I was priviledged to attend a special session of Ho! West We Go! - it was a session for the deaf! The session was mixed; about 50% deaf girls & 50% not. I found out that many of the participants were deaf only about a month before I left, & went right to work learning sign language. In that short time, I was only able to learn the basics, but it was a good start.
It was also an exciting event because I got to fly in an airplane for the first time! My parents were nervous, because I had a very long (six hour) lay-over in Chicago's O'Hare International Airport. They just couldn't imagine their 13 year old daughter alone in that huge airport for so long. So, my Girl Scout council called the council in Chicago, & I was met at the airport by a wonderful Girl Scout leader who took me on a tour of Chicago. I got to ride to the top of the John Hancock Center, & go to a zoo. I had a great time, & hated to go, but I was also excited about finally getting to NCW.
Once I arrive at National Center West, the real fun began! National Center West was amazing. (I went twice, & both times it just blew me away!) The center consisted of 14,134 acres just a few miles east of Ten Sleep, Wyoming. It was the only Girl Scout National Center west of the Mississippi until it was sold in the late 1980's. The center offered activities such as horseback riding (with pack llamas!) backpacking, archeology, photography, geology, wildlife....you name it! There were mesas & ancient indian pictographs to discover. Enough to keep you busy for weeks!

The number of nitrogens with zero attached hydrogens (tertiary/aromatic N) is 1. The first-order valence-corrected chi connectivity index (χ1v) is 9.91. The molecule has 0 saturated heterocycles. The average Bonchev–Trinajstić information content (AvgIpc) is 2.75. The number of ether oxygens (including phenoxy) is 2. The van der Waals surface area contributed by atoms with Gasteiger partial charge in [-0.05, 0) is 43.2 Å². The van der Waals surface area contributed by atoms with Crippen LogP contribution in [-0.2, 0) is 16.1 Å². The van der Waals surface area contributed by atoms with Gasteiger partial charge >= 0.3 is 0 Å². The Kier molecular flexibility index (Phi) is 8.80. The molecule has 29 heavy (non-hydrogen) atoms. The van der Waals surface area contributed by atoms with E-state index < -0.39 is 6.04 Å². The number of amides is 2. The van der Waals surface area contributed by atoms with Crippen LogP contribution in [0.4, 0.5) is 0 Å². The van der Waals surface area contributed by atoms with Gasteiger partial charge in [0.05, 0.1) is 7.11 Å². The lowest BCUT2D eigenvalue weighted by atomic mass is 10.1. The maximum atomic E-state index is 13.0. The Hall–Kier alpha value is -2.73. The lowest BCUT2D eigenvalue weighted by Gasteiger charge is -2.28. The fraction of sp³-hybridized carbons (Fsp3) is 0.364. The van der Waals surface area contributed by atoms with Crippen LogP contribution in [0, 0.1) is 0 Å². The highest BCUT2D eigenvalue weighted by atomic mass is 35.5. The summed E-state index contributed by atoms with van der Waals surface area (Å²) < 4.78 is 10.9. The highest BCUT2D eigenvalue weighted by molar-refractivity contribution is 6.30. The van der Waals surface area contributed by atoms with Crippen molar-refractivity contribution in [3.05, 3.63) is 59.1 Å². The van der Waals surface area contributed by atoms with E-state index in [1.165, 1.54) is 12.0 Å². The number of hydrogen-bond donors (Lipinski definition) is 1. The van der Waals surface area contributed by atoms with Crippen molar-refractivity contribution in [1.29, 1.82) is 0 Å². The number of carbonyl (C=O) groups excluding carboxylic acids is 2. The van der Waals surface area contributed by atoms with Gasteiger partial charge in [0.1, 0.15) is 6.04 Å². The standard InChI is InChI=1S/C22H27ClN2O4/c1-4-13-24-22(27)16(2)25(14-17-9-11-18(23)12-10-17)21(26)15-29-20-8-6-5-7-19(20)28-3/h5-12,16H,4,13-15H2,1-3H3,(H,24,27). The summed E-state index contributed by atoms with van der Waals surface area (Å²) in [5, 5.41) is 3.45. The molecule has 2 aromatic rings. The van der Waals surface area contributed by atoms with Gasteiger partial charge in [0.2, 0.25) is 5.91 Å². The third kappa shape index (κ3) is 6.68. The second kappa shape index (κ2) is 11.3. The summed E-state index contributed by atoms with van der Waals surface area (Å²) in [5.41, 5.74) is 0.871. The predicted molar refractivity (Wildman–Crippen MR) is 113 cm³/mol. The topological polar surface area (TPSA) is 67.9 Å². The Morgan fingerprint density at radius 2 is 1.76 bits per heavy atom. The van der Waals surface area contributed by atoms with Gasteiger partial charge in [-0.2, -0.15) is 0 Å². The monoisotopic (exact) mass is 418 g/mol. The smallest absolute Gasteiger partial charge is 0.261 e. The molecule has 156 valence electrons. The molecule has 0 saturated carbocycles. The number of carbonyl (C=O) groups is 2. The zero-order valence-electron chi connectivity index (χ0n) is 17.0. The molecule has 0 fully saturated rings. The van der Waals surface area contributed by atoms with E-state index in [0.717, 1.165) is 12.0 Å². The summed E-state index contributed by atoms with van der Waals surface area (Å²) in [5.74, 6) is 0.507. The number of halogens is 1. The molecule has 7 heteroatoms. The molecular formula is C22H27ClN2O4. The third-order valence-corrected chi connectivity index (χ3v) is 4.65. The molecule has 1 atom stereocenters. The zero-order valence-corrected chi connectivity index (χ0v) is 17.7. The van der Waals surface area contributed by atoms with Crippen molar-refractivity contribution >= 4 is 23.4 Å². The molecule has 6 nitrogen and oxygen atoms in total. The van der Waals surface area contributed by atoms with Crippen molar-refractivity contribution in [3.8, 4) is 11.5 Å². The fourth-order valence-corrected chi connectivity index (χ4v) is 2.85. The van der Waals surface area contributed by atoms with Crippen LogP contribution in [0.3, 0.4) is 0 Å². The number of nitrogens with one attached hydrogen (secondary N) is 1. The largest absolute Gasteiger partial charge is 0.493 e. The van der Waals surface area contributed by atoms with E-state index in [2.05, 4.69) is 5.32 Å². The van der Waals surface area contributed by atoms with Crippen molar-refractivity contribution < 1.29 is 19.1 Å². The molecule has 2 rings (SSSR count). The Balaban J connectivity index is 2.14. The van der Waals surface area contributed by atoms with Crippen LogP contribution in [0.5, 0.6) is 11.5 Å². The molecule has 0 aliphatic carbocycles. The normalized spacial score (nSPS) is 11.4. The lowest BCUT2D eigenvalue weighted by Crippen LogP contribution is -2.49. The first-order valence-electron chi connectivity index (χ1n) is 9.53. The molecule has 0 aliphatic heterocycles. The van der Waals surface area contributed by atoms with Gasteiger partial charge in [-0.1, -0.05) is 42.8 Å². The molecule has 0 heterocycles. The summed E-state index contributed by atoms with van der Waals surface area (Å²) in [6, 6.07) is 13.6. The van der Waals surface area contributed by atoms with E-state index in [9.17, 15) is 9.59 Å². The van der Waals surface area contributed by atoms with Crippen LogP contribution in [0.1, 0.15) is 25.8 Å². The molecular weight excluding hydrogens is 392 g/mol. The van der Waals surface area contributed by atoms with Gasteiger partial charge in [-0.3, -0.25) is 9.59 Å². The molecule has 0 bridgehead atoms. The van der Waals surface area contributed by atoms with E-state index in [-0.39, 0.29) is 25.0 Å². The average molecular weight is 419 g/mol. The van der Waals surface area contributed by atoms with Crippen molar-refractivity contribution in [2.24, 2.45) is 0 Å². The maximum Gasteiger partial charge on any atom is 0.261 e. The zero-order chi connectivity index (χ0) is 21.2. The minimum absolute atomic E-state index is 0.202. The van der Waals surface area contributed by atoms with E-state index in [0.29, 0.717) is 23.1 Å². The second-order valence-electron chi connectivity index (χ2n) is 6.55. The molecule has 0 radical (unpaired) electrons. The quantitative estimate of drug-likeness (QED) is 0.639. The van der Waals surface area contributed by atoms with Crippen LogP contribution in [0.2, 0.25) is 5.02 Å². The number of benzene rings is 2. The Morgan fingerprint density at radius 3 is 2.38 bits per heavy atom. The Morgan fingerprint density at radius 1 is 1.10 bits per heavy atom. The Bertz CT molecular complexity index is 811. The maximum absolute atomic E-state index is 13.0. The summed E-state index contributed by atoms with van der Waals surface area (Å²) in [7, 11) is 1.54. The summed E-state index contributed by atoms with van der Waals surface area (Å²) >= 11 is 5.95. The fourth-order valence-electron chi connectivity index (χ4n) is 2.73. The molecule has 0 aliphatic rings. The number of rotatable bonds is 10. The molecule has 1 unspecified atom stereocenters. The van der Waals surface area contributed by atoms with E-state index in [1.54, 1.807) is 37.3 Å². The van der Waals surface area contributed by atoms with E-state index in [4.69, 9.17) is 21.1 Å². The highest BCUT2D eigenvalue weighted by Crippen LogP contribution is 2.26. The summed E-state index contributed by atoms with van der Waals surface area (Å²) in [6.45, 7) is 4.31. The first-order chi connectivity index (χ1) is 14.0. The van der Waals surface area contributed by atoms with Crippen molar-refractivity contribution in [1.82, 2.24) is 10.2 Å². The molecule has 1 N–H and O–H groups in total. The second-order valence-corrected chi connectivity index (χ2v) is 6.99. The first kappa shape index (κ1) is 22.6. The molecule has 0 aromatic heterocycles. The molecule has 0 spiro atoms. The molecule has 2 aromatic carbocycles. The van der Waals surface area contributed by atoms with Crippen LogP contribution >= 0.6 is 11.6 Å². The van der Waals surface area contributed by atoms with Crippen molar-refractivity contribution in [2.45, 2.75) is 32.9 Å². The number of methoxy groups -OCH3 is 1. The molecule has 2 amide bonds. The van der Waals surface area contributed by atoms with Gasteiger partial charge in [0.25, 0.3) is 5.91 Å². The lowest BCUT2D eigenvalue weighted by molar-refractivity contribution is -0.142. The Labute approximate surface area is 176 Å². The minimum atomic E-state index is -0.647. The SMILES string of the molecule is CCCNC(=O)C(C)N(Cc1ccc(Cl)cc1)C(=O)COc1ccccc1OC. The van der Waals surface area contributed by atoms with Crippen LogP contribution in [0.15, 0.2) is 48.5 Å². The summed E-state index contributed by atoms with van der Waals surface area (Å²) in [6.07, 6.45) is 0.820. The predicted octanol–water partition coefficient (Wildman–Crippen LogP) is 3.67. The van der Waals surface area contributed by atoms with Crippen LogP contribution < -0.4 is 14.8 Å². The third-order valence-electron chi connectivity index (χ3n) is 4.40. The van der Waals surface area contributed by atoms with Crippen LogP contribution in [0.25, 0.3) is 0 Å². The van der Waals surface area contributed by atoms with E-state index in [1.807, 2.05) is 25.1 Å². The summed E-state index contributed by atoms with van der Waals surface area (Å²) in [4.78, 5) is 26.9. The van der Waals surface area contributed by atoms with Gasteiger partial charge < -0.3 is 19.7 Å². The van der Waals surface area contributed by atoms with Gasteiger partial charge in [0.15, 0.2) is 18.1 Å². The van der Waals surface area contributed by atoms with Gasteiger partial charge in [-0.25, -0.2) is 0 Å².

Besides all the usual NCW activities, we also got to go on field trips. We visited a fish hatchery, watched a rodeo, & went shopping in Jackson Hole, Wyoming. We sang around the campfire, made pottery from real clay, the way the indians would have, & worked on our sign language.
I learned a lot during Ho! West We Go! Besides improving my outdoor skills & learning about the places we visited, I learned never to underestimate anyone. NOt even myself. I learned that everybody is different & sometimes you have to make adjustments for them. (I needed a lot of adjustments made for myself, as I was nowhere near as fluent in sign language as I needed to be to have a conversation!) I learned that, no matter where you go, as long as you're a Girl Scout you have friends to look after you. And, I learned that you should never try to irritate you deaf buddy - she can ignore you extremely well next time you need a favor. *G*
GS - Wilderness Road Council, KY